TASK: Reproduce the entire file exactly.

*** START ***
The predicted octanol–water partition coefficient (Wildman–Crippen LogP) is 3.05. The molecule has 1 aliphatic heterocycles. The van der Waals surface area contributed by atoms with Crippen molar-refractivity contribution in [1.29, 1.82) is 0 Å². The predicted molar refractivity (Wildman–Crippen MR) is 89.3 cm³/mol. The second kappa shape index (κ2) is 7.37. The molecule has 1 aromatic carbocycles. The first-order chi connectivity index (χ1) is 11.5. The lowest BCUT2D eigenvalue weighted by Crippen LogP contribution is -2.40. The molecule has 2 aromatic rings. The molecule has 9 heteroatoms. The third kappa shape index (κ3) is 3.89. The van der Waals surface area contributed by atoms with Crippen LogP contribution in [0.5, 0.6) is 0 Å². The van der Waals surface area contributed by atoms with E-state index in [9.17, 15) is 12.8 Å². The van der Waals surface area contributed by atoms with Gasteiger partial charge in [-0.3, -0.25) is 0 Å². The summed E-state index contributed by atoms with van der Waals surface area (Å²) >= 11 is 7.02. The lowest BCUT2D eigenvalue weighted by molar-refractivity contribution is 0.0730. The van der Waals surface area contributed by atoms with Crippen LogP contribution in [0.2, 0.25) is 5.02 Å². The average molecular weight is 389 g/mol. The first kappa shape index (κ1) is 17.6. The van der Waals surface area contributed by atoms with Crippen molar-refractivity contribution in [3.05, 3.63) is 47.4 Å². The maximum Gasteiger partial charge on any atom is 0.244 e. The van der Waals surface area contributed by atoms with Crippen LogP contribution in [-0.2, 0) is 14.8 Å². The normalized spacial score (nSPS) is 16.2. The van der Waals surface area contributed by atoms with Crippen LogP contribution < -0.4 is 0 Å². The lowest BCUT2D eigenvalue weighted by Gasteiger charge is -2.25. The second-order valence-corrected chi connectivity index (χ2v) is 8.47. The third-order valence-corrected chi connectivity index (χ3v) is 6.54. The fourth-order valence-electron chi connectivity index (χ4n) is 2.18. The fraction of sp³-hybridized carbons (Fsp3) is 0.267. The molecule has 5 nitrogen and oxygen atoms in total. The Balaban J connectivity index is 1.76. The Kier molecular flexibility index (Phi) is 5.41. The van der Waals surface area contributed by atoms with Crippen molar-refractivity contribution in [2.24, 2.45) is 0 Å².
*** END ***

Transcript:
The predicted octanol–water partition coefficient (Wildman–Crippen LogP) is 3.05. The molecule has 1 aliphatic heterocycles. The van der Waals surface area contributed by atoms with Crippen molar-refractivity contribution in [1.29, 1.82) is 0 Å². The predicted molar refractivity (Wildman–Crippen MR) is 89.3 cm³/mol. The second kappa shape index (κ2) is 7.37. The molecule has 1 aromatic carbocycles. The first-order chi connectivity index (χ1) is 11.5. The lowest BCUT2D eigenvalue weighted by Crippen LogP contribution is -2.40. The molecule has 2 aromatic rings. The molecule has 9 heteroatoms. The third kappa shape index (κ3) is 3.89. The van der Waals surface area contributed by atoms with Crippen LogP contribution in [0.5, 0.6) is 0 Å². The van der Waals surface area contributed by atoms with E-state index in [9.17, 15) is 12.8 Å². The van der Waals surface area contributed by atoms with Gasteiger partial charge in [-0.3, -0.25) is 0 Å². The summed E-state index contributed by atoms with van der Waals surface area (Å²) >= 11 is 7.02. The lowest BCUT2D eigenvalue weighted by molar-refractivity contribution is 0.0730. The van der Waals surface area contributed by atoms with Crippen LogP contribution in [0.2, 0.25) is 5.02 Å². The average molecular weight is 389 g/mol. The first kappa shape index (κ1) is 17.6. The van der Waals surface area contributed by atoms with Crippen molar-refractivity contribution in [3.05, 3.63) is 47.4 Å². The maximum Gasteiger partial charge on any atom is 0.244 e. The van der Waals surface area contributed by atoms with Crippen LogP contribution in [-0.2, 0) is 14.8 Å². The normalized spacial score (nSPS) is 16.2. The van der Waals surface area contributed by atoms with Crippen LogP contribution < -0.4 is 0 Å². The lowest BCUT2D eigenvalue weighted by Gasteiger charge is -2.25. The second-order valence-corrected chi connectivity index (χ2v) is 8.47. The third-order valence-corrected chi connectivity index (χ3v) is 6.54. The fourth-order valence-electron chi connectivity index (χ4n) is 2.18. The fraction of sp³-hybridized carbons (Fsp3) is 0.267. The molecule has 5 nitrogen and oxygen atoms in total. The Balaban J connectivity index is 1.76. The Kier molecular flexibility index (Phi) is 5.41. The van der Waals surface area contributed by atoms with Crippen molar-refractivity contribution in [2.24, 2.45) is 0 Å².